A group of 17 music publishers sued Twitter on Wednesday alleging copyright infringement on nearly 1,700 songs, and is seeking $250 million in damages as the latest headache for the Elon Musk-owned social media platform.
The publishers filed a lawsuit in Federal District Court in Nashville, saying Twitter violated copyright law by allowing users to post music to the platform without permission. Talks broke down months ago to forge a comprehensive licensing agreement between Twitter and the music industry.
“Twitter stands alone as the largest social media platform to outright refuse to license the millions of songs on its service,” David Israelite, president of the trade group, the National Music Publishers Association, said in a statement.
Twitter and Mr Musk did not immediately respond to requests for comment.
The suit details what the publishers say is Twitter’s failure to police massive violations of music copyrights on the service. It pointed to specific tweets that used music without permission, including a post about Rihanna’s song “Umbrella” that the suit said contained two minutes of the song’s music video. The post had 221,000 views and 15,000 likes, the suit said, but not the song’s publishers.
The suit asked for statutory damages of up to $150,000 for each of the approximately 1,700 infringed works, for a total of $250 million.
Music publishers represent the copyrights of songwriting and composition, which are separate from the copyrights of recordings.
The suit also documents music publishers’ efforts to notify Twitter of infringement through protocols outlined in the Digital Millennium Copyright Act, a 1998 law that protects Internet service providers when users post copyrighted material. , but outline a series of guidelines for how they might happen. Took it down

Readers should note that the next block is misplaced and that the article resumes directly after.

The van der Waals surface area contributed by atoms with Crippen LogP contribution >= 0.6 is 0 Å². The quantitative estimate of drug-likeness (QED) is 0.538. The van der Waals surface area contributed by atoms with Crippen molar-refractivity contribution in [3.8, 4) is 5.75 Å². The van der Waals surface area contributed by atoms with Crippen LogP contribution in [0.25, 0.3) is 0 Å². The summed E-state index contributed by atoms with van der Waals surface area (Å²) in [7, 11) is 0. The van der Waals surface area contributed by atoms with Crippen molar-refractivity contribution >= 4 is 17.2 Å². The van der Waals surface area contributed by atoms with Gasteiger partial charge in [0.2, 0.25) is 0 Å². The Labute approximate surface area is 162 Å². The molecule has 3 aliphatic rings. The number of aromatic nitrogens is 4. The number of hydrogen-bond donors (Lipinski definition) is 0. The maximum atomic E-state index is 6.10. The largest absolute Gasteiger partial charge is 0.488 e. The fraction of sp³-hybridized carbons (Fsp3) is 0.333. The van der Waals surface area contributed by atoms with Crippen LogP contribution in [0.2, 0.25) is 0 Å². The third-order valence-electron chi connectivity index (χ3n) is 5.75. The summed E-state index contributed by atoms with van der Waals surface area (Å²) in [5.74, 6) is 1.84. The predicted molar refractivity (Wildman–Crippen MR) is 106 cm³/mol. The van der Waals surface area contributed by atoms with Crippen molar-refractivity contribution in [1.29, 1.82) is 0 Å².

According to the suit, the National Music Publishers Association notified Twitter of nearly 300,000 tweets with infringing music since December 2021. The company routinely delayed or failed to act on those notices, the suit said.
Twitter was in talks with three major music labels – Universal, Sony and Warner – for licensing rights through 2021, however talks stalled after Mr Musk’s $44 billion acquisition of the company in October. Deals for music rights, which require social media companies to compensate publishers and record labels when users post or play content with songs, can cost more than $100 million a year. .
Since buying Twitter, Mr Musk has cut costs by laying off staff, skipping rent payments and refraining from paying bills to various vendors. Advertising revenue has declined and Mr. Musk’s acquisitions leave the company facing billions of dollars in debt payments. Mr Musk has said that Twitter is on its way to bankruptcy.
The suit tries to use Mr Musk’s own words against them. It cited a series of his tweets in which he said that current copyright law is “absurd beyond protecting the original creator.” He couple“Overzealous DMCA is a plague on humanity.”